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How do legacy of colonialism contribute to some of the economic issues facing Caribbean countries today? (Essay Sample)

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Number of sources 3 How do legacy of colonialism contribute to some of the economic issues facing Caribbean countries today?

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Colonialism is the domination of one country over another, involving suppression of the people of the dominated country. Stanford Philosophy encyclopedia defines it as "The practice of domination, which involves the subjugation of one people to another”. The word colonialism comes from the Latin words colonus ' that means farmer ' and imperium ' which translates to command. Over the years, distinction between colonialism and imperialism has been causing resulted in confusion of experts and laymen involved in the study of the area. This is due to the fact that both colonialism and imperialism involve domination and control (Stanford Encyclopedia).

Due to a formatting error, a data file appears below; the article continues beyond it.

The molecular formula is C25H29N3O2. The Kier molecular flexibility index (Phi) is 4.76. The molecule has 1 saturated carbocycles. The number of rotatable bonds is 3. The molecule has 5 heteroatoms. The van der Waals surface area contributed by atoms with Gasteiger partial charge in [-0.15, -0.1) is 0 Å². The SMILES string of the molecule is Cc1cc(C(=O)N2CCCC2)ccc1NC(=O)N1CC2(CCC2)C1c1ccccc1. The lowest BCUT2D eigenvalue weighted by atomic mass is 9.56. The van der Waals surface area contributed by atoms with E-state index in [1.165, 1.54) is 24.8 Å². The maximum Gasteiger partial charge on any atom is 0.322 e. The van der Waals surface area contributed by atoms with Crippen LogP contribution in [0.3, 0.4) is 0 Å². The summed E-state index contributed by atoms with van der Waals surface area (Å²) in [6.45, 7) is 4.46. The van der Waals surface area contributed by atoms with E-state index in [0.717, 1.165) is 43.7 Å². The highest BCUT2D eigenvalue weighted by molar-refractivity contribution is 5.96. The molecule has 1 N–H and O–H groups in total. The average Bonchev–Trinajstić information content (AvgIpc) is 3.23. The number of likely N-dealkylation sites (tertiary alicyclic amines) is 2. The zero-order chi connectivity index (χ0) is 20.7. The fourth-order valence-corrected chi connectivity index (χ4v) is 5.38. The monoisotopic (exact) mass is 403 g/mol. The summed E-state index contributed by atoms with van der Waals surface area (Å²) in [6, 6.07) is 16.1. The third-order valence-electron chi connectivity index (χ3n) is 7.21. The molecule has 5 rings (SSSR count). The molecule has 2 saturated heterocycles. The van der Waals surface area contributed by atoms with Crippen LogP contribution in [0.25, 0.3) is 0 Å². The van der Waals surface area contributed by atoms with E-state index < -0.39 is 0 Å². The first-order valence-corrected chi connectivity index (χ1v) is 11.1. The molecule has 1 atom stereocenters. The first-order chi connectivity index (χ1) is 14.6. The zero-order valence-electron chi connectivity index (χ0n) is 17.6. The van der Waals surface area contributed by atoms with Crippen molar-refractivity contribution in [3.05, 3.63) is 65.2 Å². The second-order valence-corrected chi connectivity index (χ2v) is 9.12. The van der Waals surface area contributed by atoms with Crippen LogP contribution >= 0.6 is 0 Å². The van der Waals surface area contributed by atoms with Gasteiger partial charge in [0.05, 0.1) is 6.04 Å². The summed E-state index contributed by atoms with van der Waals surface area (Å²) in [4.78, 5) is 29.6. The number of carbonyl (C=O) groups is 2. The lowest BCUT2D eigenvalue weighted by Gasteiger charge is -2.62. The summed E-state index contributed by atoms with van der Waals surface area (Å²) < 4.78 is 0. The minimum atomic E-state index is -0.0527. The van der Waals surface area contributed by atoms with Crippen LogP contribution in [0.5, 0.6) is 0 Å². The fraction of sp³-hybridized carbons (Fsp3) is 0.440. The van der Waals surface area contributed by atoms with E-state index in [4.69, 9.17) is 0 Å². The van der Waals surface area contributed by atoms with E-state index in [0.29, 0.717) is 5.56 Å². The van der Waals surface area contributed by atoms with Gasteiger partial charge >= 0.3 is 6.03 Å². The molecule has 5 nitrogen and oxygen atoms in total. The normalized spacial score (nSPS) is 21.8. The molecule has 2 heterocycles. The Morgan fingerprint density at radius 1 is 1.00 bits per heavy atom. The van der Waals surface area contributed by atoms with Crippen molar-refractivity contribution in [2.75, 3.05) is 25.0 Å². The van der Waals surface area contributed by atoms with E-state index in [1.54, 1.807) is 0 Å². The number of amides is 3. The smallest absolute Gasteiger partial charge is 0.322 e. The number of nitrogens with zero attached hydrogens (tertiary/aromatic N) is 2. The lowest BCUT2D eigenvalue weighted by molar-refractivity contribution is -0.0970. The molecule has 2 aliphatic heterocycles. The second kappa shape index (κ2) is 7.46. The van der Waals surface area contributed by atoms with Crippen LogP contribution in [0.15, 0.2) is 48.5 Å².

The Caribbean has been stereotyped as a "tropical paradise according to the popular image perceived of the region" (Hillman & Agostino, 2003). In effect, its importance has been underestimated. Many political and ideological movements that sprung up from the Caribbean have received international recognition and reactions. The Caribbean has been a source of great musicians like Bob Marley, politicians like Colin Powell, who cites Jamaican origin, Baseball players mainly from the Dominican republic and other Caribbean nations and many more. Political-Religious ideologies like Rastafarianism that arose from Jamaica have received global recognition. The geo-political importance of the Caribbean area can be seen by the fact that this is the region the United States has interfered with most on issues involving economic systems, drug wars and security.